The UN treaty on plastic pollution must now move ‘from aspiration into action’. Leanne Gale, Executive Vice President, Group General Counsel, Nestlé S.A., explores what this might look like.


What we need

We are supporting the development of an ambitious, effective and legally binding UN Treaty to end Plastic Pollution. As a business operating globally, we need global rules and measures to create a level playing field so we can play our part in driving change on a global scale. We believe governments should establish harmonized regulations through binding provisions in the treaty. These regulations should focus on the reduction and circulation of plastics alongside the prevention and remediation of their leakage into our environment.

Where we stand

Negotiators need to get started now by adopting a start-and-strengthen approach. With just over one year of negotiating time planned before the Diplomatic Conference they must ensure that the treaty includes key provisions that are fully operational from the very beginning, and that it has the flexibility to further expand and update technical annexes on topics like product design, extended producer responsibility and others over time.

The zero draft is a good basis for UN member states to start discussions. It takes the right step towards harmonized regulations over the whole life-cycle of plastics, while laying the groundwork for additional inter-sessional work on key policy areas.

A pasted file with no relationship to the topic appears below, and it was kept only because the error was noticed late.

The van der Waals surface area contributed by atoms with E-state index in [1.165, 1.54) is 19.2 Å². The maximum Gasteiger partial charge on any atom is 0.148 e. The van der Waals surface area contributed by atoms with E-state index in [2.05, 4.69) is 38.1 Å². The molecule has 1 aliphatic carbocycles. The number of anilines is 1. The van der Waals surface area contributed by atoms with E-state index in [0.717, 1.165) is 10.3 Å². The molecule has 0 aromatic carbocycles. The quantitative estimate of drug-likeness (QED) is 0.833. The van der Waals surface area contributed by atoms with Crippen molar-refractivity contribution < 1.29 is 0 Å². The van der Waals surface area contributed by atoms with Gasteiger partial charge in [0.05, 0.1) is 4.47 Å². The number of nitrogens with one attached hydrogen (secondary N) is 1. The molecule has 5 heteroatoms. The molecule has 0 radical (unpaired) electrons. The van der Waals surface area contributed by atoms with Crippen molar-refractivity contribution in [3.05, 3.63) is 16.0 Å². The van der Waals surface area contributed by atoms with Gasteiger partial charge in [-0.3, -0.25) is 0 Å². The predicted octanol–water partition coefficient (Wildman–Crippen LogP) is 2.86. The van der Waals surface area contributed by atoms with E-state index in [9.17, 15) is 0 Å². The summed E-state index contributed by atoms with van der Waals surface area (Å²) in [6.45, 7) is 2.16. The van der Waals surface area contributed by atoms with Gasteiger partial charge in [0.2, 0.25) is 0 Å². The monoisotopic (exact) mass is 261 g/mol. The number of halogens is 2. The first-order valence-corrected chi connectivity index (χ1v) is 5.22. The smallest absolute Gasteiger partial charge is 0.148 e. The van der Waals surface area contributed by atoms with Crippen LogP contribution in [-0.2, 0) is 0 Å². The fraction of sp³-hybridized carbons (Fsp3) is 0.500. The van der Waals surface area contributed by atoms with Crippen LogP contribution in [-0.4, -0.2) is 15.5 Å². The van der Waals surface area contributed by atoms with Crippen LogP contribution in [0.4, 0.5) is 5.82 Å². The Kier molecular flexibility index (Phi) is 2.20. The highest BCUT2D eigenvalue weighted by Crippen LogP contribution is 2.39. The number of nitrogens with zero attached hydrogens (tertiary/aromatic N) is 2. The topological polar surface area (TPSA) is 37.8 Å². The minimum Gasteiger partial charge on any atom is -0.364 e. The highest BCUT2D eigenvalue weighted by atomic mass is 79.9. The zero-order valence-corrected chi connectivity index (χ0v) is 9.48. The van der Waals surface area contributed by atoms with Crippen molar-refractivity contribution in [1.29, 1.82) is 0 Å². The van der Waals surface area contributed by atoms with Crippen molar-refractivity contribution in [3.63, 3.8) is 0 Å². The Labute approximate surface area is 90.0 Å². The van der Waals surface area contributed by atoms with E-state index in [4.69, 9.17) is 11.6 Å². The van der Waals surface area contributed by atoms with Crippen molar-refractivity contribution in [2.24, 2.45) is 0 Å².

What we can still do

It is imperative to have a clearer definition of Extended Producer Responsibility (EPR) rules that require companies that introduce certain products or packaging into a country’s market to be responsible for funding and facilitating its post-consumer collection and processing.

Both the public and private sectors can work on building the provisions for EPR systems that take appropriate approaches for different sectors. This means that consumer goods packaging could be managed differently from fishing gear or construction equipment. Reference to an inclusive “Just Transition” should also be taken into account when developing EPR legislation for the millions of informal sector waste workers and workers in cooperatives.

Further, there is a need for guidance on identifying priority product categories that should be covered by EPR regulations. Looking to the future, a review process should be in place that allows the governing body of the treaty to amend, update and expand an annex on EPR guidelines.

What’s next

The gathering of the International Negotiations Committee in Nairobi next week represents a rare and real opportunity to make a positive change to our world by reassessing how we make, use and think about plastic. We hope negotiations will advance on the “Zero Draft” and agreement made to launch intercessional work on annexes. We will be present along with other members of the Business Coalition for a Global Plastics Treaty. Let’s make the most of this once-in-a-generation opportunity to harmonize plastics regulation, enabling business to be a force for positive change.